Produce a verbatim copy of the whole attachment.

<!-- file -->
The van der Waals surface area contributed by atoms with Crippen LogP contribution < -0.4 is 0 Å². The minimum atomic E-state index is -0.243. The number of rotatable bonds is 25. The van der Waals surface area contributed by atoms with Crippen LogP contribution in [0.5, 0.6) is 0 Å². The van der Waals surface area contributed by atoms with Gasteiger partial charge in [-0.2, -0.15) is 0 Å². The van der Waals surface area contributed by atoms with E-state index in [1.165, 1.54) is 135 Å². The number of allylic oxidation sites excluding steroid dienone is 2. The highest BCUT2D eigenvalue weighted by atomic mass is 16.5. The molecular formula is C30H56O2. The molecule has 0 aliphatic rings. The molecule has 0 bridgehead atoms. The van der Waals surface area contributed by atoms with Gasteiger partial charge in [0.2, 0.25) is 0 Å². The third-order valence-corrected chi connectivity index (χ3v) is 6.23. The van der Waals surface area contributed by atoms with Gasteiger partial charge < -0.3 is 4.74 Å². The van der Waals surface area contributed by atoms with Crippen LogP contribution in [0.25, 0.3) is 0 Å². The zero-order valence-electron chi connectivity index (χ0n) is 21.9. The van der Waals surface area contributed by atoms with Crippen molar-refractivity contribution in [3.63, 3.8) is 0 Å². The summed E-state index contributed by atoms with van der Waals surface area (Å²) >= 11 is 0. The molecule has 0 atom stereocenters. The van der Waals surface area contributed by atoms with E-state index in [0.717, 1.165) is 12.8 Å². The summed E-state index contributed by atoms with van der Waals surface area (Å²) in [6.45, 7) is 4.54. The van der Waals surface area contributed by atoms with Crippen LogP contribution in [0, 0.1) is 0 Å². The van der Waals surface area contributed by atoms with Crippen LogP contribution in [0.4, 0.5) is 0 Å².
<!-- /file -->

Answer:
The van der Waals surface area contributed by atoms with Crippen LogP contribution < -0.4 is 0 Å². The minimum atomic E-state index is -0.243. The number of rotatable bonds is 25. The van der Waals surface area contributed by atoms with Crippen LogP contribution in [0.5, 0.6) is 0 Å². The van der Waals surface area contributed by atoms with Gasteiger partial charge in [-0.2, -0.15) is 0 Å². The van der Waals surface area contributed by atoms with E-state index in [1.165, 1.54) is 135 Å². The number of allylic oxidation sites excluding steroid dienone is 2. The highest BCUT2D eigenvalue weighted by atomic mass is 16.5. The molecular formula is C30H56O2. The molecule has 0 aliphatic rings. The molecule has 0 bridgehead atoms. The van der Waals surface area contributed by atoms with Gasteiger partial charge in [0.2, 0.25) is 0 Å². The third-order valence-corrected chi connectivity index (χ3v) is 6.23. The van der Waals surface area contributed by atoms with Gasteiger partial charge < -0.3 is 4.74 Å². The van der Waals surface area contributed by atoms with Crippen LogP contribution in [0.25, 0.3) is 0 Å². The zero-order valence-electron chi connectivity index (χ0n) is 21.9. The van der Waals surface area contributed by atoms with Crippen molar-refractivity contribution in [3.63, 3.8) is 0 Å². The summed E-state index contributed by atoms with van der Waals surface area (Å²) >= 11 is 0. The molecule has 0 atom stereocenters. The van der Waals surface area contributed by atoms with E-state index in [0.717, 1.165) is 12.8 Å². The summed E-state index contributed by atoms with van der Waals surface area (Å²) in [6.45, 7) is 4.54. The van der Waals surface area contributed by atoms with Crippen LogP contribution in [0, 0.1) is 0 Å². The van der Waals surface area contributed by atoms with Crippen LogP contribution in [0.4, 0.5) is 0 Å².